Commercial Real Estate Office Design Trends: What’s Trendy vs. What’s Right for Your Business

Home / blog / Commercial Real Estate Office Design Trends: What’s Trendy vs. What’s Right for Your Business

By Jim Trudeau, Chief Design Officer, Cummings Properties

With unemployment at very low levels on the North Shore and throughout Greater Boston, companies are looking for ways to enhance their facilities or even relocate in an effort to recruit and maintain talent.  In this environment, corporate tenants are reviewing workplace alternatives, which include technology upgrades, open offices, live-work-play locations, multiple amenities, sustainability, and remote workforces.

It’s important to be knowledgeable about cutting-edge workplace strategies, but it’s also critical that organizations be discerning about what’s just trendy and what’s really in their best interests. Why?  Because, however exciting the latest “bells and whistles” may initially seem, they may or may not be good for the bottom line, and they may result in needless risks, including lost time and compromised performance.

So, a reality check may be in order to see what works and what doesn’t for your workplace.

Open Office

 


Understanding the Variables and the Options

Of course, no two organizations are exactly the same, and that begs the need for customized workplace solutions that will vary based on your size, business goals, growth plans, industry sector, and demographics.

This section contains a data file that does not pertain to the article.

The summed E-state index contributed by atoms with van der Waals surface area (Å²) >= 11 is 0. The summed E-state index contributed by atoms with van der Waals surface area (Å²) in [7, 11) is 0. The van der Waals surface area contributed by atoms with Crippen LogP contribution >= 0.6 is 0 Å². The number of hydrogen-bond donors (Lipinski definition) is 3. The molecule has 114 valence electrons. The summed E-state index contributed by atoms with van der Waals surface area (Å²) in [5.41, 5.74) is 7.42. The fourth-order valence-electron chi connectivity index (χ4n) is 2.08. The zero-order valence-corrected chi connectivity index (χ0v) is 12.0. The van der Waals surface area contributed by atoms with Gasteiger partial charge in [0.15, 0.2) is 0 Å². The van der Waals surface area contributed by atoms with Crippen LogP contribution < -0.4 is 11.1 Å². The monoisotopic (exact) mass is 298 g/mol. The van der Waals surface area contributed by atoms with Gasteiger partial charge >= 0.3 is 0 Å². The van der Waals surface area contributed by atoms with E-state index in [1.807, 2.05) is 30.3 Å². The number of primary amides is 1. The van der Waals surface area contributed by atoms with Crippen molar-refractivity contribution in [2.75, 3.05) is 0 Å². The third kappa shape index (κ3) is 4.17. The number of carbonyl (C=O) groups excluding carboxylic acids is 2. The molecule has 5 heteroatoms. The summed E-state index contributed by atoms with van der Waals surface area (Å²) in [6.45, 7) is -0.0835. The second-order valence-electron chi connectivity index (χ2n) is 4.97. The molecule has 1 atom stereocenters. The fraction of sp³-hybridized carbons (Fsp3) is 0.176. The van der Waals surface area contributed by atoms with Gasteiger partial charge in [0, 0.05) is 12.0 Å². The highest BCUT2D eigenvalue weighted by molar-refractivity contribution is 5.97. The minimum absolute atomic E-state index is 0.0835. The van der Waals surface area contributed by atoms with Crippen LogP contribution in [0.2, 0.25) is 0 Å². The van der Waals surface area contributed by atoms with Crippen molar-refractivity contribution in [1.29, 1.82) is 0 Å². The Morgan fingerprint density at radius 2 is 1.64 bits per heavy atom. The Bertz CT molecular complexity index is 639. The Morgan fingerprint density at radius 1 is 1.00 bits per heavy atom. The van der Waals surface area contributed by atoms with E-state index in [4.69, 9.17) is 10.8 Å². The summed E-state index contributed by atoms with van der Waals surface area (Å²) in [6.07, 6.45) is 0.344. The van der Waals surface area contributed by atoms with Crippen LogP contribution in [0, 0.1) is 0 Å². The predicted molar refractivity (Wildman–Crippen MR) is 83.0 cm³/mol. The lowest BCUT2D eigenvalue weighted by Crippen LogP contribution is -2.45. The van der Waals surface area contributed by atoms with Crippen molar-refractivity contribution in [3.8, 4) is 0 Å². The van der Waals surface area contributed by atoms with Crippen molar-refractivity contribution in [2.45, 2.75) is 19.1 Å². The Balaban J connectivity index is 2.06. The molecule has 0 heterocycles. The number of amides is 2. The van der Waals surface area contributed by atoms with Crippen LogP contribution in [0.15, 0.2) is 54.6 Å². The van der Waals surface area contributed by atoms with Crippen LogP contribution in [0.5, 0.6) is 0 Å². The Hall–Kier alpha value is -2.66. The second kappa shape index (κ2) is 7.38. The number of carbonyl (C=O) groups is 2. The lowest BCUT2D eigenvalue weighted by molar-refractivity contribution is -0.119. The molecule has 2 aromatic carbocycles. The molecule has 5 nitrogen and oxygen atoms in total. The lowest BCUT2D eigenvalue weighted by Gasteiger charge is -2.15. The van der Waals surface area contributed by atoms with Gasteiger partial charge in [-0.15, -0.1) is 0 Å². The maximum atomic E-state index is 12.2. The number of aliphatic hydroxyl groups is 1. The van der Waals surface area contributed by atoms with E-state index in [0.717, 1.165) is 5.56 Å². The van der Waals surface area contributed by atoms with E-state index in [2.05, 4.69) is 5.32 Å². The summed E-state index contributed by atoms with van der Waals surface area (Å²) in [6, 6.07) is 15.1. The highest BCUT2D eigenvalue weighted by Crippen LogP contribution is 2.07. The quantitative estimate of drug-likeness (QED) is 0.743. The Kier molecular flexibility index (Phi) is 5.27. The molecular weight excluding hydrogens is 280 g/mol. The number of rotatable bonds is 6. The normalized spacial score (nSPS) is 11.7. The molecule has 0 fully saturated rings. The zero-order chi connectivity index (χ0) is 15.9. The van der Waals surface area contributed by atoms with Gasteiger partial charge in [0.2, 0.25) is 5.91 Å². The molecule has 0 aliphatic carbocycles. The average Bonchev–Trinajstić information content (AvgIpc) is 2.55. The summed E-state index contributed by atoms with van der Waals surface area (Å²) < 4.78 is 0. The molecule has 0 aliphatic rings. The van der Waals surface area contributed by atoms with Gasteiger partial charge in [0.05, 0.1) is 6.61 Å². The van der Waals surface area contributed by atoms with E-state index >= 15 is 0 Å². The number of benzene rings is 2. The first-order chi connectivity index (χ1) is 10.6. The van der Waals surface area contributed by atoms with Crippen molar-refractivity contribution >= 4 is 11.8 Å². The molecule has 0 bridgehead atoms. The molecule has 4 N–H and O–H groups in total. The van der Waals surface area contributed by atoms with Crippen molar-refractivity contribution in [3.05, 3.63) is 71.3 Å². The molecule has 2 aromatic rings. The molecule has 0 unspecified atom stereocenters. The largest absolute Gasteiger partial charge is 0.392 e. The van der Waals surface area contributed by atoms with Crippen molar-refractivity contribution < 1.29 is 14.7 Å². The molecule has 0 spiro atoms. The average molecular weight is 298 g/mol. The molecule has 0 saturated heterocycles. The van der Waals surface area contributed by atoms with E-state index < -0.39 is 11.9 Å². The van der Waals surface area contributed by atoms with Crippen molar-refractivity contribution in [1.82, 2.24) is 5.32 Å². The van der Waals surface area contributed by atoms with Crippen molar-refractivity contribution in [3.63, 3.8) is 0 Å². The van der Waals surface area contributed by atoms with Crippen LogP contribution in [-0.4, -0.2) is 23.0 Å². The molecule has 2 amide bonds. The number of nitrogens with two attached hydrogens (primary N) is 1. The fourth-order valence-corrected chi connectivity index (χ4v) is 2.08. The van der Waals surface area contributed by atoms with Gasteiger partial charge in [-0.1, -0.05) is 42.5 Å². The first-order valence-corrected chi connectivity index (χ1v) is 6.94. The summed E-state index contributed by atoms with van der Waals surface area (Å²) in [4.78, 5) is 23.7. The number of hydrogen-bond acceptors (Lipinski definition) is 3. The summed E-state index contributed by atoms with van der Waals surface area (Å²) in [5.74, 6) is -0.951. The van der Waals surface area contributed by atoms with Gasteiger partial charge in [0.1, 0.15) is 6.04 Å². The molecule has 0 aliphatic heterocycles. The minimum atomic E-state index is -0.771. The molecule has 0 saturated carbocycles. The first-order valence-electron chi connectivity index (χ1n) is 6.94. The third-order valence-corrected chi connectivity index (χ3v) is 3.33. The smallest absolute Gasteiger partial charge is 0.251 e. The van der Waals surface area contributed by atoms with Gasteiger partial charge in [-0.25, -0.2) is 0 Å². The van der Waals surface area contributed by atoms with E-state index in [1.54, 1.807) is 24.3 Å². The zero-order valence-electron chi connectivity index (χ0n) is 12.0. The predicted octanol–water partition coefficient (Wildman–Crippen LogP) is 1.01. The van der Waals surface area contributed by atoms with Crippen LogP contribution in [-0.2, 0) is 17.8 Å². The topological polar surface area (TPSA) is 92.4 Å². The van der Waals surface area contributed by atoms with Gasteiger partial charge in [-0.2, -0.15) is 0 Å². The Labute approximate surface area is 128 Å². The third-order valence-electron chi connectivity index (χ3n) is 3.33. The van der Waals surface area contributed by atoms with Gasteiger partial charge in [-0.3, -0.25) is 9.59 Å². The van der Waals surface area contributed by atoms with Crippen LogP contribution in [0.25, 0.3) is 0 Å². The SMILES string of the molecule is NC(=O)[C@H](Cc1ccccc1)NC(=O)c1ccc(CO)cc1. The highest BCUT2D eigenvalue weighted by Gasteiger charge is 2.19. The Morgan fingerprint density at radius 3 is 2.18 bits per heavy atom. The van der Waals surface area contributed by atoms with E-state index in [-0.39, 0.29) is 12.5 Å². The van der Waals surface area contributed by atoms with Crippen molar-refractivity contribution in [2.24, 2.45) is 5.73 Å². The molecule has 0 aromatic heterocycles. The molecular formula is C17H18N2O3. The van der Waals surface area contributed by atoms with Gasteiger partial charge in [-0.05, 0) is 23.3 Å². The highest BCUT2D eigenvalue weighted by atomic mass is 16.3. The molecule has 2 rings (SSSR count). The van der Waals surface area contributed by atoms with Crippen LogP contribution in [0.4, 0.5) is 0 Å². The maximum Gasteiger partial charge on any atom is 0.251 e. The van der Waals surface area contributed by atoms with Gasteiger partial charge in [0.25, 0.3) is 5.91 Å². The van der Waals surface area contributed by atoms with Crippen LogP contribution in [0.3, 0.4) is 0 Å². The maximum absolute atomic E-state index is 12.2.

In planning for your ideal office space, consider the following:

• Technology. Providing advanced technology tools, particularly coveted by Millennials and Gen Z, is perhaps the most vital factor in attracting new professionals and improving employee engagement (though concessions for less tech-savvy Baby Boomers are also prudent). High-speed Internet, data sharing, and connectivity throughout the workplace are expected, while more specialized tools like video conferencing may be desirable as well, though they come at a price.

• Open offices. Studies show that flexible open office environments are gaining traction as companies strive to cut real estate costs by reducing rigid construction and promoting collaboration.  While some research shows that this environment promotes productivity, it doesn’t work for everyone. Pushback often comes from senior staff members who value their privacy and are annoyed by distractions.  The answer is often a balance, a hybrid setting with common areas, work stations, and limited private offices that accommodates future changes.

• Live-work-play. Companies can benefit by recognizing that their employees have lives outside of work.  A live-work-play dynamic accents convenience, with easy access to dining, shopping, banking, exercising, healthcare, day care, and housing.  In this light, amenity-rich office parks provide attractive communities that consider employees’ lifestyles and well-being.  This is all about location, and on-site services such as ample free parking and prompt snow removal are key benefits.  An alternative to more congested urban areas such as Boston, Cambridge, and Waltham is the vibrant, award-winning Cummings Center in Beverly.  With 2 million SF accommodating 500 businesses, it is the largest, corporate park in the suburbs, a mixed-use “city within a city” that also features significantly lower prices than other metro areas.